A familiar song in Media Hype Land: women taking shots at each other. This time, blogger Skinny Gurl snipes at va-va-va-voom bikini model Kate Upton. Certainly Ms. Upton does not represent the average female body, nor the average fashion model, but she is far from fat, as the cybersniper calls her (among worse).
What I object to is the larger context: women cutting each other down for our birthday suits, as if we have any choice what our bodies tend toward; women hating on each other in the name of entertainment. Yes, there are ways to stay healthy, and yes, overeating exists, as do intentional starvation, vomiting to stay thin, overexercising, and more obsessions that I care to name. But calling Kate Upton fat and sparking a national media uproar is not only provocative and mean; it is also destructive to women’s attempts to gain equal, diversified power in this corporate-driven, media-frenzied culture.
Skinny Gurl, for all her attempts at slyness and tongue in cheek, spits an anti-feminist diatribe. Thin is the predominant motif in fashion, so Skinny Gurl need not waste her cyberspace defending it. That’s like whining about being white and male in politics. Snarking at women who aren’t rail thin by nature and who choose to focus on other things than forcing their bodies into ridiculous molds is not a healthy pastime for our community. Embracing each diverse body type as lovely is.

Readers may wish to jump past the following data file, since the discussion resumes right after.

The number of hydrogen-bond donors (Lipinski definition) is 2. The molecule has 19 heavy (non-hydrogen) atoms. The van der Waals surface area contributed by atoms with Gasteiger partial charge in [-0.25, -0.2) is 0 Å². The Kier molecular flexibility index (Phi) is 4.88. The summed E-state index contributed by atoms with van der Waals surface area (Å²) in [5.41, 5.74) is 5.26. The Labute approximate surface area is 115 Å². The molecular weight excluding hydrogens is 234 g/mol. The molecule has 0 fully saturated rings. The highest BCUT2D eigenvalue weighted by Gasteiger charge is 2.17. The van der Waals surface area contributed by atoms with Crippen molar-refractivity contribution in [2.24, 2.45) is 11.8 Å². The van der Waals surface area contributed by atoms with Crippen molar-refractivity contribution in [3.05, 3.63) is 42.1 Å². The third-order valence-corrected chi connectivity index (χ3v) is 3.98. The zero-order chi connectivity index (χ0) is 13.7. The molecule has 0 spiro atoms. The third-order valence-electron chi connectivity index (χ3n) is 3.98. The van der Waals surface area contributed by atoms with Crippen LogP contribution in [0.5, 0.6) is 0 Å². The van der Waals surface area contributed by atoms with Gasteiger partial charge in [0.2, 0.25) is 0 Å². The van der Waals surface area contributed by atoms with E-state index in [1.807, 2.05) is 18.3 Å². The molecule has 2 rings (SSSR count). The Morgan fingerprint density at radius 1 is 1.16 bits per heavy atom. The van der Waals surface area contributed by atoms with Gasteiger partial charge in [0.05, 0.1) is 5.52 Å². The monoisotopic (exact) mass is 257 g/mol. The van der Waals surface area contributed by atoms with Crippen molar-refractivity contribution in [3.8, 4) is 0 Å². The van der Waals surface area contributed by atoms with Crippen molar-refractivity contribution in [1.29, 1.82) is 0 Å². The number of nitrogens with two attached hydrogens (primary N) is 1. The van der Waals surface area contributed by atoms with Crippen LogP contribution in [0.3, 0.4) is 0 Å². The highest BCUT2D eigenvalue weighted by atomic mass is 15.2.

I think often of my friend Élan, whose body swaggered from smoking hot to “bountiful is beautiful,” then back through hot again to wither away to the ether. She and I would have had a healthy rant of outrage at a woman firing vitriol at other women (thankfully, Ms. Upton has the grace not to return the shots). Élan and I would have ventured into ridiculous mockery, uproarious giggle fits, and then back to justifiable critique.
I’ve been grappling with losing my friend, a year after her passing, and I like to think of her voice on such issues, to keep her with me in mind as well as spirit. In her healthier days, Élan would have said, with an actor’s flair, “Come on over here, Skinny Bee-atch. Me and my ample hips are gonna take you DOWN!”
I only fight when cornered, so I’ll add my voice of reason: We must stop attacking each other’s bodies; all negative body images are hurtful. Why create them when we could annihilate them and be thankful for our health and happiness?
In my case, the peripheral belly pudge is a remnant from my pregnancy at a mature age when many women struggle to get pregnant. I was blessed with easy conception, but my less elastic skin did not snap back. I accept with grace the physical reminder I carry of my daughter even though I camouflage it. At least I’ve banished eating disorders, still have decent legs, and can enjoy the pleasures of taste and texture as well as wear a short skirt with a long tunic blouse at age 51.
Perfection is overrated, in any case. Love and beauty are better aspirations.